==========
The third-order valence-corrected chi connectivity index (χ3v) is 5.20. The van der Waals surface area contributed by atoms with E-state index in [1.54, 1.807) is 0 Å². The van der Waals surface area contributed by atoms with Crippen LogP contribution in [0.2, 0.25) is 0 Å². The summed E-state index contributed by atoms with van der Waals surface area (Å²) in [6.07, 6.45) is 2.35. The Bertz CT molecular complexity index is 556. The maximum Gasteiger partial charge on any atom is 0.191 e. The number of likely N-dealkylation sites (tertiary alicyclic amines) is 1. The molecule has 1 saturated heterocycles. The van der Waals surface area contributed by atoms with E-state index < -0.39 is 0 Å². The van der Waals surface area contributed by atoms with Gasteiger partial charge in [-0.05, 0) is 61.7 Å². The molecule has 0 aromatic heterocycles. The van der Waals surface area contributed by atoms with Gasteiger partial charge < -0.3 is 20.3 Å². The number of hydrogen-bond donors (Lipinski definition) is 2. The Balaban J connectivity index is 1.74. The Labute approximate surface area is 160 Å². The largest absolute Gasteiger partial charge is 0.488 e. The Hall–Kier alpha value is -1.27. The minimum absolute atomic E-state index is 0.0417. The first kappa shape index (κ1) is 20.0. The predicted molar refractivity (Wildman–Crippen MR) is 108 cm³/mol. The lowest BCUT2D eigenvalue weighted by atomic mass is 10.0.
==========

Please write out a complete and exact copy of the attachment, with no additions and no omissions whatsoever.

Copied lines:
The third-order valence-corrected chi connectivity index (χ3v) is 5.20. The van der Waals surface area contributed by atoms with E-state index in [1.54, 1.807) is 0 Å². The van der Waals surface area contributed by atoms with Crippen LogP contribution in [0.2, 0.25) is 0 Å². The summed E-state index contributed by atoms with van der Waals surface area (Å²) in [6.07, 6.45) is 2.35. The Bertz CT molecular complexity index is 556. The maximum Gasteiger partial charge on any atom is 0.191 e. The number of likely N-dealkylation sites (tertiary alicyclic amines) is 1. The molecule has 1 saturated heterocycles. The van der Waals surface area contributed by atoms with E-state index < -0.39 is 0 Å². The van der Waals surface area contributed by atoms with Gasteiger partial charge in [-0.05, 0) is 61.7 Å². The molecule has 0 aromatic heterocycles. The van der Waals surface area contributed by atoms with Gasteiger partial charge < -0.3 is 20.3 Å². The number of hydrogen-bond donors (Lipinski definition) is 2. The Balaban J connectivity index is 1.74. The Labute approximate surface area is 160 Å². The largest absolute Gasteiger partial charge is 0.488 e. The Hall–Kier alpha value is -1.27. The minimum absolute atomic E-state index is 0.0417. The first kappa shape index (κ1) is 20.0. The predicted molar refractivity (Wildman–Crippen MR) is 108 cm³/mol. The lowest BCUT2D eigenvalue weighted by atomic mass is 10.0.